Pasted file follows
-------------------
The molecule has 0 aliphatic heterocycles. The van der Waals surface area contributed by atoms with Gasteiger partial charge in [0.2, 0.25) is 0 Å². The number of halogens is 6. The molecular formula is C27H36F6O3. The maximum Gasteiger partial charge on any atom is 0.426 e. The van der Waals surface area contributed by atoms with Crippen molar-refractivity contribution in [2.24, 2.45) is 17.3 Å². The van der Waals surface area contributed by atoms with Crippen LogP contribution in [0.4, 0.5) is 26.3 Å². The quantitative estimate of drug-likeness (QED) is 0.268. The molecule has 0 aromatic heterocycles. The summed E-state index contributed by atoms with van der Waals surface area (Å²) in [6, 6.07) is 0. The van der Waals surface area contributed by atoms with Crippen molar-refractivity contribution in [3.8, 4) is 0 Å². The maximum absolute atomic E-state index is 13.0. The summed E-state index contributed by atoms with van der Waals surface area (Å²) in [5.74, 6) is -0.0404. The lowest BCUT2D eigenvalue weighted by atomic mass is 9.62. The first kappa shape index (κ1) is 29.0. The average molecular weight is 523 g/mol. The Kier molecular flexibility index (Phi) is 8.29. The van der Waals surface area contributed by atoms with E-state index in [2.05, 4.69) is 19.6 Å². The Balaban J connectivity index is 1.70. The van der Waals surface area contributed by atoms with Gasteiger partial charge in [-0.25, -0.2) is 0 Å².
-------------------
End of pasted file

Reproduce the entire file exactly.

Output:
The molecule has 0 aliphatic heterocycles. The van der Waals surface area contributed by atoms with Gasteiger partial charge in [0.2, 0.25) is 0 Å². The number of halogens is 6. The molecular formula is C27H36F6O3. The maximum Gasteiger partial charge on any atom is 0.426 e. The van der Waals surface area contributed by atoms with Crippen molar-refractivity contribution in [2.24, 2.45) is 17.3 Å². The van der Waals surface area contributed by atoms with Crippen LogP contribution in [0.4, 0.5) is 26.3 Å². The quantitative estimate of drug-likeness (QED) is 0.268. The molecule has 0 aromatic heterocycles. The summed E-state index contributed by atoms with van der Waals surface area (Å²) in [6, 6.07) is 0. The van der Waals surface area contributed by atoms with Crippen molar-refractivity contribution in [3.8, 4) is 0 Å². The maximum absolute atomic E-state index is 13.0. The summed E-state index contributed by atoms with van der Waals surface area (Å²) in [5.74, 6) is -0.0404. The lowest BCUT2D eigenvalue weighted by atomic mass is 9.62. The first kappa shape index (κ1) is 29.0. The average molecular weight is 523 g/mol. The Kier molecular flexibility index (Phi) is 8.29. The van der Waals surface area contributed by atoms with E-state index in [2.05, 4.69) is 19.6 Å². The Balaban J connectivity index is 1.70. The van der Waals surface area contributed by atoms with Gasteiger partial charge in [-0.25, -0.2) is 0 Å².